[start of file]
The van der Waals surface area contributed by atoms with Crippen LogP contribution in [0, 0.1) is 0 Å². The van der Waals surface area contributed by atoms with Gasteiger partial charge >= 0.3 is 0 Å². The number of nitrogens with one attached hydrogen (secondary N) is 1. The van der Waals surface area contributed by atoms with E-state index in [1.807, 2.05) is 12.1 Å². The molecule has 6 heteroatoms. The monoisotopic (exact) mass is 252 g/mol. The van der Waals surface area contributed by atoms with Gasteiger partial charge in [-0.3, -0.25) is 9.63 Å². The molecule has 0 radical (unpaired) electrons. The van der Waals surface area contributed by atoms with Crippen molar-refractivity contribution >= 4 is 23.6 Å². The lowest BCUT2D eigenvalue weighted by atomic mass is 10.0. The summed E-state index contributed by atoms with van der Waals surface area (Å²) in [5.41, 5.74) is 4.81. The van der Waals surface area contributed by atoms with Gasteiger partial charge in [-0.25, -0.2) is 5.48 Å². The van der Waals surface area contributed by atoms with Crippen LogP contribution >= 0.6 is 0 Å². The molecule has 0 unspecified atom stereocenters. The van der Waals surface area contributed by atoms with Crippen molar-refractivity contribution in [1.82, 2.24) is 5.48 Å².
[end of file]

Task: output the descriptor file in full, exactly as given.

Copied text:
The van der Waals surface area contributed by atoms with Crippen LogP contribution in [0, 0.1) is 0 Å². The van der Waals surface area contributed by atoms with Gasteiger partial charge >= 0.3 is 0 Å². The number of nitrogens with one attached hydrogen (secondary N) is 1. The van der Waals surface area contributed by atoms with E-state index in [1.807, 2.05) is 12.1 Å². The molecule has 6 heteroatoms. The monoisotopic (exact) mass is 252 g/mol. The van der Waals surface area contributed by atoms with Gasteiger partial charge in [-0.3, -0.25) is 9.63 Å². The molecule has 0 radical (unpaired) electrons. The van der Waals surface area contributed by atoms with Crippen molar-refractivity contribution >= 4 is 23.6 Å². The lowest BCUT2D eigenvalue weighted by atomic mass is 10.0. The summed E-state index contributed by atoms with van der Waals surface area (Å²) in [5.41, 5.74) is 4.81. The van der Waals surface area contributed by atoms with Gasteiger partial charge in [-0.25, -0.2) is 5.48 Å². The van der Waals surface area contributed by atoms with Crippen LogP contribution >= 0.6 is 0 Å². The molecule has 0 unspecified atom stereocenters. The van der Waals surface area contributed by atoms with Crippen molar-refractivity contribution in [1.82, 2.24) is 5.48 Å².